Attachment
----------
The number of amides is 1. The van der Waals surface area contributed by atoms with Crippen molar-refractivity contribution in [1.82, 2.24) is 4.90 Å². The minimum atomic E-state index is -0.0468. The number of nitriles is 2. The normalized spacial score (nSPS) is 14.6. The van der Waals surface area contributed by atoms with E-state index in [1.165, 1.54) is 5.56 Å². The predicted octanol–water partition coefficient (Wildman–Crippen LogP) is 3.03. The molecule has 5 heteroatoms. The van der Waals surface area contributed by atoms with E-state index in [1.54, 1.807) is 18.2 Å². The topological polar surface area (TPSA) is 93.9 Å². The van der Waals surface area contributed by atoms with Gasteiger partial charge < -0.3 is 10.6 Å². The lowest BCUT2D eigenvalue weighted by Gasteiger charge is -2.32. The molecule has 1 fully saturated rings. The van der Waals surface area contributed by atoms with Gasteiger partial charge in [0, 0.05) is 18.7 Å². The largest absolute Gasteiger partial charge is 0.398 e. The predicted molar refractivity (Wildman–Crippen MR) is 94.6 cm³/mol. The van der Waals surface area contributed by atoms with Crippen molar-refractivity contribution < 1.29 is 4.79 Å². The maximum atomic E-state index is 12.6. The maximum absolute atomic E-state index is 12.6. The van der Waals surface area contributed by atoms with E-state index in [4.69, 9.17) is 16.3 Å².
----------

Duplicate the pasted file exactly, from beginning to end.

The number of amides is 1. The van der Waals surface area contributed by atoms with Crippen molar-refractivity contribution in [1.82, 2.24) is 4.90 Å². The minimum atomic E-state index is -0.0468. The number of nitriles is 2. The normalized spacial score (nSPS) is 14.6. The van der Waals surface area contributed by atoms with E-state index in [1.165, 1.54) is 5.56 Å². The predicted octanol–water partition coefficient (Wildman–Crippen LogP) is 3.03. The molecule has 5 heteroatoms. The van der Waals surface area contributed by atoms with E-state index in [1.54, 1.807) is 18.2 Å². The topological polar surface area (TPSA) is 93.9 Å². The van der Waals surface area contributed by atoms with Gasteiger partial charge < -0.3 is 10.6 Å². The lowest BCUT2D eigenvalue weighted by Gasteiger charge is -2.32. The molecule has 1 fully saturated rings. The van der Waals surface area contributed by atoms with Gasteiger partial charge in [0, 0.05) is 18.7 Å². The largest absolute Gasteiger partial charge is 0.398 e. The predicted molar refractivity (Wildman–Crippen MR) is 94.6 cm³/mol. The van der Waals surface area contributed by atoms with Crippen molar-refractivity contribution < 1.29 is 4.79 Å². The maximum atomic E-state index is 12.6. The maximum absolute atomic E-state index is 12.6. The van der Waals surface area contributed by atoms with E-state index in [4.69, 9.17) is 16.3 Å².